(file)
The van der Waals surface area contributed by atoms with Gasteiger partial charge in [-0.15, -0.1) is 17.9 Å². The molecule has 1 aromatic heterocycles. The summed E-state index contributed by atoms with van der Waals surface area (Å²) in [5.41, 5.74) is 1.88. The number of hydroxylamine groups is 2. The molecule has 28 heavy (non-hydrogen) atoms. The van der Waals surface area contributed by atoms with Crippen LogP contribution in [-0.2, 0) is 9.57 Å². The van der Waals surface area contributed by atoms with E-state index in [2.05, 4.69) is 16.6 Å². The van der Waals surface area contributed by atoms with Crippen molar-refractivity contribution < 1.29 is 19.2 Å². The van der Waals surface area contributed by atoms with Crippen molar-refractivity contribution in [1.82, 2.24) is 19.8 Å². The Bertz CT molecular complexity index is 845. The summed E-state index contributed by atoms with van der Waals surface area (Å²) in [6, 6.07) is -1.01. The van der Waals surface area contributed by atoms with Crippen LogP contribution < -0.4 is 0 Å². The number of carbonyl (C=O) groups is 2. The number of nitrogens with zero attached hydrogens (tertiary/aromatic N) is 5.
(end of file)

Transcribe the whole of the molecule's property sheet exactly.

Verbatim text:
The van der Waals surface area contributed by atoms with Gasteiger partial charge in [-0.15, -0.1) is 17.9 Å². The molecule has 1 aromatic heterocycles. The summed E-state index contributed by atoms with van der Waals surface area (Å²) in [5.41, 5.74) is 1.88. The number of hydroxylamine groups is 2. The molecule has 28 heavy (non-hydrogen) atoms. The van der Waals surface area contributed by atoms with Crippen LogP contribution in [-0.2, 0) is 9.57 Å². The van der Waals surface area contributed by atoms with E-state index in [2.05, 4.69) is 16.6 Å². The van der Waals surface area contributed by atoms with Crippen molar-refractivity contribution < 1.29 is 19.2 Å². The van der Waals surface area contributed by atoms with Crippen molar-refractivity contribution in [1.82, 2.24) is 19.8 Å². The Bertz CT molecular complexity index is 845. The summed E-state index contributed by atoms with van der Waals surface area (Å²) in [6, 6.07) is -1.01. The van der Waals surface area contributed by atoms with Crippen LogP contribution < -0.4 is 0 Å². The number of carbonyl (C=O) groups is 2. The number of nitrogens with zero attached hydrogens (tertiary/aromatic N) is 5.